One afternoon in late March, in their offices in downtown Helsinki, Jaakko Iisalo, a games designer who had been at Rovio since 2006, showed them a screenshot. He had pitched hundreds in the two months before. This one showed a cartoon flock of round birds, trudging along the ground, moving towards a pile of colourful blocks. They looked cross. "People saw this picture and it was just magical," says Niklas [Hed, co-founder of Rovio]. Eight months and thousands of changes later, after nearly abandoning the project, Niklas watched his mother burn a Christmas turkey, distracted by playing the finished game. "She doesn't play any games. I realised: this is it." -- Wired, 3/7/11
By now, everyone (including me) has heard of Angry Birds, the hugely popular game and bestselling iPhone app of all time. Apparently 75 million people play it and waste an estimated 200 million minutes a day playing it. The Finnish company that created the app just raised $42 million in new capital to fuel new creations.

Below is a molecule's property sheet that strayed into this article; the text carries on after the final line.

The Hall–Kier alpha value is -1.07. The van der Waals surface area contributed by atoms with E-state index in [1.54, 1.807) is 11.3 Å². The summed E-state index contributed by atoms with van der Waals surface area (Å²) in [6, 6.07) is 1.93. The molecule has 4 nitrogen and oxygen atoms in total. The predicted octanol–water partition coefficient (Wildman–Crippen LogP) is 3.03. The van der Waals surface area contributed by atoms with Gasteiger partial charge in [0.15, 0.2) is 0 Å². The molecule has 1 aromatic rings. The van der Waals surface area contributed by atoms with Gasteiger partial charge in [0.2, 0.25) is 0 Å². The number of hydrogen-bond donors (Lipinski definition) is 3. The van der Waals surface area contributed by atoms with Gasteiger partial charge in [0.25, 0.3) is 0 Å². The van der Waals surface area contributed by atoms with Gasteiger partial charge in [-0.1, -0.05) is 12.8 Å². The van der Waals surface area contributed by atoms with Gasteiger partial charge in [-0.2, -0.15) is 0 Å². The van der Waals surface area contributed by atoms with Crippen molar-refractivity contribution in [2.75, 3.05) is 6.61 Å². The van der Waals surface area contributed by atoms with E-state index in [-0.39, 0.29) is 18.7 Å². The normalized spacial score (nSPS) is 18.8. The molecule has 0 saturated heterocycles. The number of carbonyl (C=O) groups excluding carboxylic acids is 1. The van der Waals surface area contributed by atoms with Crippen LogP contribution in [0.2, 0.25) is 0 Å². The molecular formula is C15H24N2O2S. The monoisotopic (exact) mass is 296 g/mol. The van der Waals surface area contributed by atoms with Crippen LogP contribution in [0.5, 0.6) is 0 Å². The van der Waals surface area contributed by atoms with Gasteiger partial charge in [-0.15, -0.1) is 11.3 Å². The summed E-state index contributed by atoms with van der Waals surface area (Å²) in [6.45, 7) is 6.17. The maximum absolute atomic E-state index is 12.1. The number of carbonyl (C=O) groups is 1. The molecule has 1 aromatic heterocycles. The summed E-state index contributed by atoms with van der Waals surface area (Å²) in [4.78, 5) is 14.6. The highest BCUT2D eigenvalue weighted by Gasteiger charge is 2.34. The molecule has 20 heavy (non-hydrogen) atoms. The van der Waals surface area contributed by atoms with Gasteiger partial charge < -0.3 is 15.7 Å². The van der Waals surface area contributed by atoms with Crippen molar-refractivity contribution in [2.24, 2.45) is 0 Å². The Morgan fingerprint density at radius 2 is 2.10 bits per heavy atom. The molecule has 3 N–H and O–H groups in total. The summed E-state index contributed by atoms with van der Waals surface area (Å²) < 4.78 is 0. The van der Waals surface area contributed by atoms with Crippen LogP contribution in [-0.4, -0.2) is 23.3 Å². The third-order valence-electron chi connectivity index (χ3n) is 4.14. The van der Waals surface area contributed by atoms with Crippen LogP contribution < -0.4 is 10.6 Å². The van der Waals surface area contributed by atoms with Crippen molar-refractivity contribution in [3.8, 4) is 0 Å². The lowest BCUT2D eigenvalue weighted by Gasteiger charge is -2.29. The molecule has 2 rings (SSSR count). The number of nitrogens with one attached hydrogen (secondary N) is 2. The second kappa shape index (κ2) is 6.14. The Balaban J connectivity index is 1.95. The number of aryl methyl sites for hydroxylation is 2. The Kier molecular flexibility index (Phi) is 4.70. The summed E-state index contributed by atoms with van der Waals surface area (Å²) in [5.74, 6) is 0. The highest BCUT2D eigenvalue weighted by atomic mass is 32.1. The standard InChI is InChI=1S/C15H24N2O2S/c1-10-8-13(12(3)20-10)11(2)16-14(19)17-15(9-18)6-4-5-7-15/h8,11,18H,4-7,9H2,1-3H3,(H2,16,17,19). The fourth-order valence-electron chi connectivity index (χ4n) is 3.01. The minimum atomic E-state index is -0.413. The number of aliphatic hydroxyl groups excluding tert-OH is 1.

The nearly instant success of companies such as Amazon, eBay, Google, Facebook, and Twitter often give us the impression that successful products spring from the first idea -- or first few ideas -- of an inspired genius. Instead, those are the exceptions.
Some things I like about the Angry Birds story:
- The company had developed 51 other games before they became successful with Angry Birds, and it was on the verge of bankruptcy less than two years ago.
- No one had any idea during the development process that Angry Birds would be such a hit -- they nearly abandoned it several times.
- The founders did not fire Jaakko Iisalo even though he had previously pitched hundreds of dumb and/or unsuccessful ideas to them. What if they had said "This guy is a loser -- let's ignore him?"